Bitter and pungent are for kaphas not vatas, but yeah you make a great point. Kapha problems do accumulate in the stomach which would be in keeping with the idea of attaining 'gut health', and those herbs/foods would help attain that.

D83e454e794d761ab524814c0ff8f838

(531)

on March 01, 2011
at 05:43 AM

I think Ayurveda recommends bitter and pungent for Vatas because besides having an unhealthy gut, they also have dysfunctional livers. Bitter, astringent and pungent includes Dandelion Root, Yellow Dock, Rhubarb, bitter melon, greens such as Romaine lettuce, spinach, and chard, ginger, turmeric, garlic, etc. All of which clear out the liver, gallbladder, and gut.

D83e454e794d761ab524814c0ff8f838

(531)

on March 02, 2011
at 01:57 AM

Sorry, I meant Kaphas! It was a little too late for me.

1
E5897836b94c4d7071f51ca6f7b3b8ff

(10)

on April 16, 2013
at 02:49 PM

This thread may not still be active, but I do want to add that as as self-diagnosed Kapha (with some pitta) who has been pretty strictly paleo/primal for several years, I found a tremendous change in my energy/hunger/weight levels by eliminating almonds, which I'd been relying on heavily (I love almonds!) and eating walnuts, sesame, sunflower & pumpkin seeds instead. I've also cut back considerably on coconut, only using the oil to cook with occasionally, and mostly avoiding avocados as well. I still eat a 40-50% fat diet, heavy in grass-fed red meat (some fish, some chicken), but these changes have been remarkably beneficial. As much as I love almonds, I feel so much better that I don't miss them at all. Just my personal kapha experience, such as it is.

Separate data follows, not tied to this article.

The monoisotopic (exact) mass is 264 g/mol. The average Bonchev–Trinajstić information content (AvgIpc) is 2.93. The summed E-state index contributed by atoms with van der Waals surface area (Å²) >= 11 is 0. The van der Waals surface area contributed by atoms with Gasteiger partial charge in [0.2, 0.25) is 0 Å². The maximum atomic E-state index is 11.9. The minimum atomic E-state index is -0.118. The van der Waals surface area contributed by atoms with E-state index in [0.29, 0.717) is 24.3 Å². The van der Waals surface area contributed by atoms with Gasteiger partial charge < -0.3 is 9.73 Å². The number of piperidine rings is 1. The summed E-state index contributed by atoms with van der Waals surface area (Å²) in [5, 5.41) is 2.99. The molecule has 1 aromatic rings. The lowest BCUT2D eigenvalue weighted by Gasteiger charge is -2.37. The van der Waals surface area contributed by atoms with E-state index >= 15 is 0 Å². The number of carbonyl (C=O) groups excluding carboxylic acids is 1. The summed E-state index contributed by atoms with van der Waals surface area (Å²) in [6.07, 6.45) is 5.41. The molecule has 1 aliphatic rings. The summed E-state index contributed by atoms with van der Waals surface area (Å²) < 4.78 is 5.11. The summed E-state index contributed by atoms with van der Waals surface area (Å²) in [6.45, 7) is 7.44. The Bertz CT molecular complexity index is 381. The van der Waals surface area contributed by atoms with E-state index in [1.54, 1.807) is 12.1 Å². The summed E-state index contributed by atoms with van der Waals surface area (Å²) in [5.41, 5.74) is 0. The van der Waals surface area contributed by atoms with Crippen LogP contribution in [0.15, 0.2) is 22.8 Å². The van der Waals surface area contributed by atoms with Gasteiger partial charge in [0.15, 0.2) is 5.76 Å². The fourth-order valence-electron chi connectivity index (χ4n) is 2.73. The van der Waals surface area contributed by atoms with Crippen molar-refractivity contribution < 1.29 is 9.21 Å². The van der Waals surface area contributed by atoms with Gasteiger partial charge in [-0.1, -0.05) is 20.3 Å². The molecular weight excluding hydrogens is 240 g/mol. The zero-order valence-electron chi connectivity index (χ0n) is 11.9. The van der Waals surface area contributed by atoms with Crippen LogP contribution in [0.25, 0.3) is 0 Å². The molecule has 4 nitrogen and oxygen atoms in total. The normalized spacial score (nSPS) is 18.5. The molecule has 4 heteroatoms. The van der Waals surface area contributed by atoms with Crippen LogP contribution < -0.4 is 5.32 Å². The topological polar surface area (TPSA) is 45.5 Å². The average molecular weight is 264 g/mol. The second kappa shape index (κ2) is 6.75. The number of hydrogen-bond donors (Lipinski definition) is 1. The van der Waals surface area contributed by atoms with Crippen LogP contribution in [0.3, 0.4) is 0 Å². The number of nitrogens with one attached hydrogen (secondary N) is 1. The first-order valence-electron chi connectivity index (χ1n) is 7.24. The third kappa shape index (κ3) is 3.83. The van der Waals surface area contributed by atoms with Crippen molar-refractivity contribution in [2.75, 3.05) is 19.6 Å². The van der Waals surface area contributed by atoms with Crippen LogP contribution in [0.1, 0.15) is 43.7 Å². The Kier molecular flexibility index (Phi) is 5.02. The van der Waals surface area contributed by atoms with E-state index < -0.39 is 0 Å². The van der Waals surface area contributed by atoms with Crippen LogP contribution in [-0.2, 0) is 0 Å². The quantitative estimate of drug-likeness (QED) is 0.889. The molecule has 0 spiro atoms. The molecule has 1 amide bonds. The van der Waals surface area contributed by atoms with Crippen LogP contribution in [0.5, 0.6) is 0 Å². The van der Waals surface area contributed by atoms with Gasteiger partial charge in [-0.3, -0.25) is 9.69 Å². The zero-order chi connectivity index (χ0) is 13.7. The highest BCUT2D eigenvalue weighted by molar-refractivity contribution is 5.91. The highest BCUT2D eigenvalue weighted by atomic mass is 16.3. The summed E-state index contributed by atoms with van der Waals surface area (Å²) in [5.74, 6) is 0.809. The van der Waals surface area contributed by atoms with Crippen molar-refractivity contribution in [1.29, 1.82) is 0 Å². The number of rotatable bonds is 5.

0
A089b683ee0498f2b21b7edfa300e405

on March 01, 2011
at 03:50 AM

As far as I know, Ayurveda is a practice of medicine, not an advice on lifestyle. They classify people into the three groups you have indicated, to advise a treatment. I am not sure, but I believe they advise to remain a vegetarian while on treatment. Ayurveda, or homeopathy or for that matter any other method of treating illness has little to do with being Paleo/Primal.

64433a05384cd9717c1aa6bf7e98b661

(15236)

on March 01, 2011
at 02:33 PM

I apologise for my tone, perhaps I was a bit grumpy last night ;) I would like to respectfully refute your point however. While modern India may only see ayurvedic practices as medicinal, the fact that ayurvedic knowledge addresses things like which types of fruits/vegetables/meats/spices, etc. healthy people should gravitate towards or avoid speaks to lifestyle advisement. Also, it comments on which 'types' should take naps or not take naps for example, and during which times of the year. Which lunar phases are better for having sex and which are not, the effects of sleeping on your

64433a05384cd9717c1aa6bf7e98b661

(15236)

on March 01, 2011
at 05:31 AM

No offense to you either, but pretty much everything you have responded is either wrong or only partly true. Believe it or not the lines between health/lifestyle/foods/medicine are not as separate as we are accustomed to. Certain foods can either cause or cure imbalances. Imbalances lead to disease. While many hindus are vegetarian, ayurveda does not as a rule advise to remain vegetarian.

64433a05384cd9717c1aa6bf7e98b661

(15236)

on March 01, 2011
at 02:34 PM

right side vs. left side, what time you should rise in the morning, and what times of day you should eat. These are clearly lifestyle practices for optimal health and not medicine for the diseased.

A089b683ee0498f2b21b7edfa300e405

(3895)

on March 01, 2011
at 09:58 AM